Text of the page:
James pointed to the digital divide between older and younger people. In addition to the general anxiety expressed by older adults express about computers and the Internet,  there are also certain parts of the aging process that may may pose obstacles to Internet use, such as cognitive decline, as well as decline in hearing, vision, and motor skills.

……

Read the entire post here

Related Resources

Evaluating Health Information (from Health Resources for All, edited  by Janice Flahiff)

Anyone can publish information on the Internet. So it is up to the searcher to decide if the information found through search engines (as Google) is reliable or not. Search engines find Web sites but do not evaluate them for content. Sponsored links may or may not contain good information.
A few universities and government agencies have published great guides on evaluating information.
Here are a few
  • The Penn State Medical Center Library has a great guide to evaluate health information on the Internet.The tips include
    • Remember, anyone can publish information on the internet!
    • If something sounds too good to be true, it probably is.
      If the Web site is primarily about selling a product, the information may be worth checking from another source.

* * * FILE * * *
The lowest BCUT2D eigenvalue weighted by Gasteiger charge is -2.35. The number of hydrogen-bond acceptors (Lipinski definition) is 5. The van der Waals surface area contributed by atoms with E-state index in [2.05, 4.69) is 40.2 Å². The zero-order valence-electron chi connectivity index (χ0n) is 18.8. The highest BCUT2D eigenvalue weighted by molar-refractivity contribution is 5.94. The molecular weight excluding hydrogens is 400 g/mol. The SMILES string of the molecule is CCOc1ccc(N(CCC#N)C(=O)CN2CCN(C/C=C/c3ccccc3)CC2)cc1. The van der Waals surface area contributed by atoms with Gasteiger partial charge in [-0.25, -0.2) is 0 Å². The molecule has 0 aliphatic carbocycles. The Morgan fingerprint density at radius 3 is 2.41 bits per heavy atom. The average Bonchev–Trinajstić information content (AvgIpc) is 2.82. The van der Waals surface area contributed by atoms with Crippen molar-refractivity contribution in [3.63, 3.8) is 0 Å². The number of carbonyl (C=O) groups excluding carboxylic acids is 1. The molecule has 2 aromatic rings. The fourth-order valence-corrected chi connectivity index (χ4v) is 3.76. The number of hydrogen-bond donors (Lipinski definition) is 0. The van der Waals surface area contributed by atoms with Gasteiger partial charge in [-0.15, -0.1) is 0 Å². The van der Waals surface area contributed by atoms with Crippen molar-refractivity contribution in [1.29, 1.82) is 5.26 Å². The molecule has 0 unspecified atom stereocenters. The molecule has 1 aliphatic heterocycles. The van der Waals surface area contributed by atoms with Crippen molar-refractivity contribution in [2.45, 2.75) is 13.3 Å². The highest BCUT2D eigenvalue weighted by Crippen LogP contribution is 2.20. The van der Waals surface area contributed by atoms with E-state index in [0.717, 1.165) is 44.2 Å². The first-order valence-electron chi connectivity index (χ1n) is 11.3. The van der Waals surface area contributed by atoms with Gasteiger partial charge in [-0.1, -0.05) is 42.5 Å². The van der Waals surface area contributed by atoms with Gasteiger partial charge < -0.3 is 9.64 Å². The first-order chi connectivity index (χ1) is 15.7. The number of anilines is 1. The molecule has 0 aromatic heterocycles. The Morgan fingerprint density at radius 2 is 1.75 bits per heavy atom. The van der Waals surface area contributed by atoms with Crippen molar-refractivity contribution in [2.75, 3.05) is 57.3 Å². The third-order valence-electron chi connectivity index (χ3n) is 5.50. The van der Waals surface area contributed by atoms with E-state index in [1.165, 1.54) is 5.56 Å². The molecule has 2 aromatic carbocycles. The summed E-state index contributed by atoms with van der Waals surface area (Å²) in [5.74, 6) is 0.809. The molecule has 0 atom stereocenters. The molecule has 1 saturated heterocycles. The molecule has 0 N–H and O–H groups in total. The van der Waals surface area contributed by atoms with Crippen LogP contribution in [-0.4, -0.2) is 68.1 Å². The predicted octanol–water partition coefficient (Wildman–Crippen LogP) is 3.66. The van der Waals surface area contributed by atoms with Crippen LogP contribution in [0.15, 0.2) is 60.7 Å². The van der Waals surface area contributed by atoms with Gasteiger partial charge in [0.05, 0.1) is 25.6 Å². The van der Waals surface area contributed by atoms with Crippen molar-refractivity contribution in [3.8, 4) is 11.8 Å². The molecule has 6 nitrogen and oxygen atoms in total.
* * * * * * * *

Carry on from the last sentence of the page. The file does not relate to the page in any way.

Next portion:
• Look for who is publishing the information and their education, credentials, and if they are connected with a trusted coporation, university or agency.
    • Check to see how current the information is.
    • Check for accuracy. Does the Web site refer to specific studies or organizations?

The Family Caregiver Alliance has a Web page entitled Evaluating Medical Research Findings and Clinical Trials
Topics include

  • General Guidelines for Evaluating Medical Research
  • Getting Information from the Web
  • Talking with your Health Care Provider


Additional Resources

 
And a Rumor Control site of Note (in addition to Quackwatch)
 

National Council Against Health Fraud

National Council Against Health Fraud is a nonprofit health agency focusing on health misinformation, fraud, and quackery as public health problems. Links to publications, position papers and more.

November 27, 2013 Posted by | Uncategorized | , , , | Leave a comment

How Doctors Think About New Technologies

From the post by Leslie Kernisan at The Health Care Blog

My questions when considering a new technology

To begin with, here are the questions that I think about when considering a new technology: